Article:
Driven by Sebastian’s singing and songwriting, the group’s innovative blend of rock and folk was an immediate hit. Beginning with “Do You Believe in Magic” in 1965, the Lovin’ Spoonful put an unprecedented seven consecutive singles into the Hot 100 chart’s Top 10, including “Daydream,” “Did You Ever Have to Make Up Your Mind,” “Nashville Cats” and “Summer in the City,” which quickly reached No. 1 on the charts and defined the summer of 1966. In addition, the group’s music appeared in Woody Allen’s first feature film, What’s Up, Tiger Lily and in Francis Ford Coppola’s second film, You’re a Big Boy Now. Soon after leaving the Lovin’ Spoonful in 1968, Sebastian wrote music and lyrics for the Broadway musical Johnny Shine and gave a legendary performance at the Woodstock festival. He released his first solo album, John B. Sebastian, in 1970 to outstanding reviews: it went on to reach the Top 20 on the album chart. Seven more solo albums followed. In 1976, he had a No. 1 hit as a solo artist with “Welcome Back,” the memorable theme song to the sitcom Welcome Back, Kotter. In the 1990s, he formed John Sebastian and the J-Band to get back to his first love: jug band music. In addition to touring, the group released two albums: I Want My Roots and Chasin’ Gus’ Ghost. In 2000, Sebastian was inducted as a member of the Lovin’ Spoonful into the Rock & Roll Hall of Fame and in 2008 he was inducted into the Songwriters Hall of Fame. Recently, he joined forces with mandolinist extraordinaire David Grisman to record Satisfied, an album that mixed blues, jazz and a bit of the Lovin’ Spoonful, and reunited with many of his Greenwich Village musical cohorts for a concert in San Francisco, a recording of which was released in 2010 as Jug Band Extravaganza. In addition, he made several Homespun instructional DVDs for guitar, blues harmonica and autoharp. In late 2012, he toured with former J-Band member Jimmy Vivino and plans to tour with David Grisman in 2013.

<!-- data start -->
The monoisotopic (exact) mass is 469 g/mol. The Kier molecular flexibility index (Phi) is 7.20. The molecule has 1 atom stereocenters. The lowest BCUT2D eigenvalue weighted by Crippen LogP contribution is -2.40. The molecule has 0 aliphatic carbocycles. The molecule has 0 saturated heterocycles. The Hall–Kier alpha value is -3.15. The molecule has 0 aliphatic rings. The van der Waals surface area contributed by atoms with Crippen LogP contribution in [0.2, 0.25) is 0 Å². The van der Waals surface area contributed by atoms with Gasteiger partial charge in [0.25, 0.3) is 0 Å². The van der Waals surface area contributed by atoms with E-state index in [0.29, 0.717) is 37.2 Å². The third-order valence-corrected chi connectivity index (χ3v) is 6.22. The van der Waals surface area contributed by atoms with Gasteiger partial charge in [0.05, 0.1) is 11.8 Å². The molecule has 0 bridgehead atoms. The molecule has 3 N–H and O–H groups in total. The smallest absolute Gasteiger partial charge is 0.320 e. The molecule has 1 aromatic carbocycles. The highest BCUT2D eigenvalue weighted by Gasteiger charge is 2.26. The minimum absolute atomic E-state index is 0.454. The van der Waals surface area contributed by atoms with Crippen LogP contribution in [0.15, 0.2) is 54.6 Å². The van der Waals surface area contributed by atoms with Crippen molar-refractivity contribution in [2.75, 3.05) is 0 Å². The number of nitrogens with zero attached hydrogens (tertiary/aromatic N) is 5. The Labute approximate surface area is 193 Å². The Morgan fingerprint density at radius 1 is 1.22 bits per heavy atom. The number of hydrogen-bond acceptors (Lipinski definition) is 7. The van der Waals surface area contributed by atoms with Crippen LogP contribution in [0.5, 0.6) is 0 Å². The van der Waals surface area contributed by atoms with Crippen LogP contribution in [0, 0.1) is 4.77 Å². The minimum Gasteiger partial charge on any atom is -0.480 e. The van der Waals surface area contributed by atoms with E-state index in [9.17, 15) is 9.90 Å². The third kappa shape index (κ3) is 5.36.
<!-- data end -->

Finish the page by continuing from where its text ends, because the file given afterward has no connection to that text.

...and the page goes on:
The Martin DSS John Sebastian Custom Signature Edition comes equipped with Waverly® nickel tuners with snakewood knobs, bone nut and drop-in compensated bone saddle, and pearl dot-inlaid bone bridge pins and endpin. The guitar’s body showcases Martin’s classic gloss lacquer finish, while the neck receives a satin lacquer finish for playing comfort.

Each Martin DSS John Sebastian Custom Signature Edition guitar bears two interior labels: one personally signed by John Sebastian and numbered in sequence with the edition total (44) and a second label depicting Henry Diltz’s iconic photograph of Sebastian performing at Woodstock, back to the camera , wearing his now-famous tie die jacket that is on display at the Rock and Roll Hall of Fame.